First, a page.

Working group members: Kimmy Szeto, William R. Vanden Dries (group leader)
This group was tasked with discussing the difference between the conventional waterfall model of software development and the rapid application development as exemplified in MARC vs. BIBFRAME.
The terms “agile” and “waterfall” denote two very different approaches to software development. Waterfall development originated in hardware manufacturing, and preceded agile development. Waterfall development begins with a clear picture of the design requirements and advances in a linear way until the launchable product is assembled during the last phase. Waterfall development only advances from one phase to the next after the current phase is complete. Once a phase is complete, the project does not return to a previous phase, even if mistakes are found. When mistakes are identified, a choice must be made: either push forward despite the errors, or start over at the beginning. In time, many software developers adopted a more agile approach to avoid this inherent problem of waterfall development.
Agile development is characterized by shorter development phases, commonly referred to as “sprints,” and a modular design structure that includes multiple specialized groups working on different, but connected, aspects of development. At the end of each sprint a launchable, or nearly launchable, product is generated, allowing for testing and feedback at every phase. Feedback is gathered through testing and from the various development groups. This feedback influences further development, altering design requirements along the way to increase the product’s usability and to align the product more closely with clients’ needs.
MARC development incorporated aspects of both waterfall and agile development over its long development history. During the MARC pilot project, data was shipped to participating libraries across the country on physical tapes. Feedback was gathered during the pilot project by telephone and by mail. One particularly influential piece of feedback during MARC II development was the interest displayed by libraries outside of the United States. Their interest shifted the communication model of MARC from a one to many model (i.e. the LC Distribution Service) to one that also included sharing among organizations [Avram, 6-7]. A second significant change made at the end of the pilot project was an extension of the character set for roman alphabet languages [Avram, 7]. The initial MARC design did not foresee these two changes at the outset, but approached these opportunities from an agile development perspective. Successful redirection and design was implemented in these areas without a complete redesign of the MARC system.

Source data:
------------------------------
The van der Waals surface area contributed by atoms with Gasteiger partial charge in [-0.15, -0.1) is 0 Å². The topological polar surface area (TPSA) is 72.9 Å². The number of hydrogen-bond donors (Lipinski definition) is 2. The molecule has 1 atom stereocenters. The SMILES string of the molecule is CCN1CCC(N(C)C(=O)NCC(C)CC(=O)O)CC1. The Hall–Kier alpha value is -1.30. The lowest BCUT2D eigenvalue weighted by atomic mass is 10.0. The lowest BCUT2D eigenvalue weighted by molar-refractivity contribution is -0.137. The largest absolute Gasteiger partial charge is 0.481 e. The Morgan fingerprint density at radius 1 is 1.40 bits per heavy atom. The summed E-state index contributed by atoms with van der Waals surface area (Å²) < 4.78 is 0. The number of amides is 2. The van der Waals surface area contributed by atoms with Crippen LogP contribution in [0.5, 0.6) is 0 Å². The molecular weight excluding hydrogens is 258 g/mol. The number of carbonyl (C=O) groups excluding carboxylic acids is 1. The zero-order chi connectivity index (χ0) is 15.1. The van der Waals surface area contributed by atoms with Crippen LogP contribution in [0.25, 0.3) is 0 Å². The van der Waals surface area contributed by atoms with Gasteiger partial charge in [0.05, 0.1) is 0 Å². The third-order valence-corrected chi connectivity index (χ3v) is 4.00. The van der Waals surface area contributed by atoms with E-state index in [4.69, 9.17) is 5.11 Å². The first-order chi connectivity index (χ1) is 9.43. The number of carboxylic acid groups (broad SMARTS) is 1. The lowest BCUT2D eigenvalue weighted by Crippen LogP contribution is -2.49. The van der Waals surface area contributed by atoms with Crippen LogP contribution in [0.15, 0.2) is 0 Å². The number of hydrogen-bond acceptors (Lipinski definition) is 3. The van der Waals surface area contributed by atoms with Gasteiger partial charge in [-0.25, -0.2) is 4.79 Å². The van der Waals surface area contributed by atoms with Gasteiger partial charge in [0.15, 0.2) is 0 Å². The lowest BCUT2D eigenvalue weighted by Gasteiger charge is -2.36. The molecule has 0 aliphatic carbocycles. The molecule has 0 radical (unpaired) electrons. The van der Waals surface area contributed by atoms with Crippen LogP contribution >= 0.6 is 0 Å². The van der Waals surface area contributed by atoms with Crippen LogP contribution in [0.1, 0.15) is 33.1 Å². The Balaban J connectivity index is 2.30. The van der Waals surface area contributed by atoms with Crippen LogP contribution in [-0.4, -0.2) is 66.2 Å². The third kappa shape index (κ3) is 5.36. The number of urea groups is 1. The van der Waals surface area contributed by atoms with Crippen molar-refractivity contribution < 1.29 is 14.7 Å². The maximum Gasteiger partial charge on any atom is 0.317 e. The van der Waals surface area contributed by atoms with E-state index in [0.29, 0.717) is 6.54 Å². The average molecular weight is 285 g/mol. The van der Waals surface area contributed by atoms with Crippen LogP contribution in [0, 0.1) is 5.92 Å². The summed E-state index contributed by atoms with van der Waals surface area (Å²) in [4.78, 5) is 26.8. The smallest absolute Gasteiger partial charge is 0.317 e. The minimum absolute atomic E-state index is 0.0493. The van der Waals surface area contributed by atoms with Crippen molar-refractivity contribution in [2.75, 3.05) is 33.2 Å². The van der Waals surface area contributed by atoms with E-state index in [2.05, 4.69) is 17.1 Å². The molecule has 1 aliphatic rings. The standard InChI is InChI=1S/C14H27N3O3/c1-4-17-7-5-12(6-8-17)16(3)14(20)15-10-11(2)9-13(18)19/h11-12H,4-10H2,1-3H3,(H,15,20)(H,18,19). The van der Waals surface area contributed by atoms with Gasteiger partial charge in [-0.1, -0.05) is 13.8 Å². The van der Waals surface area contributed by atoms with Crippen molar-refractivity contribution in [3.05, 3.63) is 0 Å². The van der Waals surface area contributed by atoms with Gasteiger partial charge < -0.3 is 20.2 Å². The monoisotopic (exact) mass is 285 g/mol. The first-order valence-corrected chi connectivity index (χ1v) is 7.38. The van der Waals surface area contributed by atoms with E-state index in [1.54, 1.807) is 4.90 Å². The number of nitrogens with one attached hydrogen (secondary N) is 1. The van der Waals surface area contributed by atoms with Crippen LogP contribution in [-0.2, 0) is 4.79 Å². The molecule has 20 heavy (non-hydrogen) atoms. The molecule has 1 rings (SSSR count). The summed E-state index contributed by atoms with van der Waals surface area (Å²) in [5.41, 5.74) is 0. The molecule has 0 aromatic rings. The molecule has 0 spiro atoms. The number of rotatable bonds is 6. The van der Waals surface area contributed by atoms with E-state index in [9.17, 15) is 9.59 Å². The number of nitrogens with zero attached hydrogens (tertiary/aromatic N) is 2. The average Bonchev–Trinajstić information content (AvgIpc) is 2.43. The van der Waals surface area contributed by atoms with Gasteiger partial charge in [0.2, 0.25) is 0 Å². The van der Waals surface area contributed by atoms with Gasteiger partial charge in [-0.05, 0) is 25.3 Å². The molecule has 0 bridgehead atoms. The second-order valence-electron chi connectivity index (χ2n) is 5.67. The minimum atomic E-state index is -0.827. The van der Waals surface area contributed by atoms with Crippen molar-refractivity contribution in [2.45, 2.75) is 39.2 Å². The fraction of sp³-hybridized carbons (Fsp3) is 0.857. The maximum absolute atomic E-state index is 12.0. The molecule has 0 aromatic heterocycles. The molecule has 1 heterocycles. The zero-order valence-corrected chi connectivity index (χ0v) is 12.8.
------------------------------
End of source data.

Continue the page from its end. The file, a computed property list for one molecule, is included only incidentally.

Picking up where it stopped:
While MARC development was, and continues to be, agile in some respects, it resembled a waterfall development style in others. Largely due to the time constraints on the initial MARC pilot project in 1966, the MARC I format was designed to create stable records for one format: books [Avram, 5]. Additional incremental changes were necessary if the MARC format was to become compatible with not only books, but all forms of material. Over a period of several years following the MARC pilot project, specialists in several fields including serials, maps, films, and manuscripts contributed to further development of the MARC format [Avram, 10]. Unfortunately, the music cataloging community was one of the later communities to provide specialist feedback to MARC. Many limitations identified and changes proposed by the music cataloging community were never implemented, due to the inertia built up by MARC prior to this specialist feedback. This resulted in significant inadequacies in the MARC format’s ability to accurately represent the bibliographic relationships essential to understanding musical works and their instances. The choice was made: push forward despite known bugs in the code.
[Some examples of where the waterfall development of MARC has really and seriously hindered our work would be helpful to include here. Please contribute suggestions if you have any!]
BIBFRAME is a significant opportunity to improve music resource discovery by addressing MARC’s inadequate handling of printed music and sound recordings. Decades of research into bibliographic relationships give BIBFRAME a starting point far ahead of where MARC was in 1965. However, the choice between an agile, waterfall, or combined approach must still be made, making it possible to repeat mistakes made during MARC development. Hindsight shows us that MARC development benefitted more from an agile approach than a waterfall approach.
Therefore, this task force makes this strong recommendation: Keep BIBFRAME development agile. Incorporate the voice of MLA and other specialist organizations. Revisit development early and often.
The BIBFRAME Implementation testbed is comparable to the MARC pilot project. Today, just as during the MARC pilot project, institutions participating in the BIBFRAME testbed are expected to submit feedback on their experience. Feedback received through the testbed will be just as valuable as the feedback gathered during the MARC pilot project. Furthermore, just as the cataloging community continued to identify necessary changes to MARC long after the pilot project officially ended, limitations of BIBFRAME will be identified long after the implementation testbed is closed. Don’t let bugs in BIBFRAME persist because of a waterfall approach if they can be fixed by keeping BIBFRAME agile.
Avram, Henriette D. MARC, its history and implications. Washington: Library of Congress, 1975.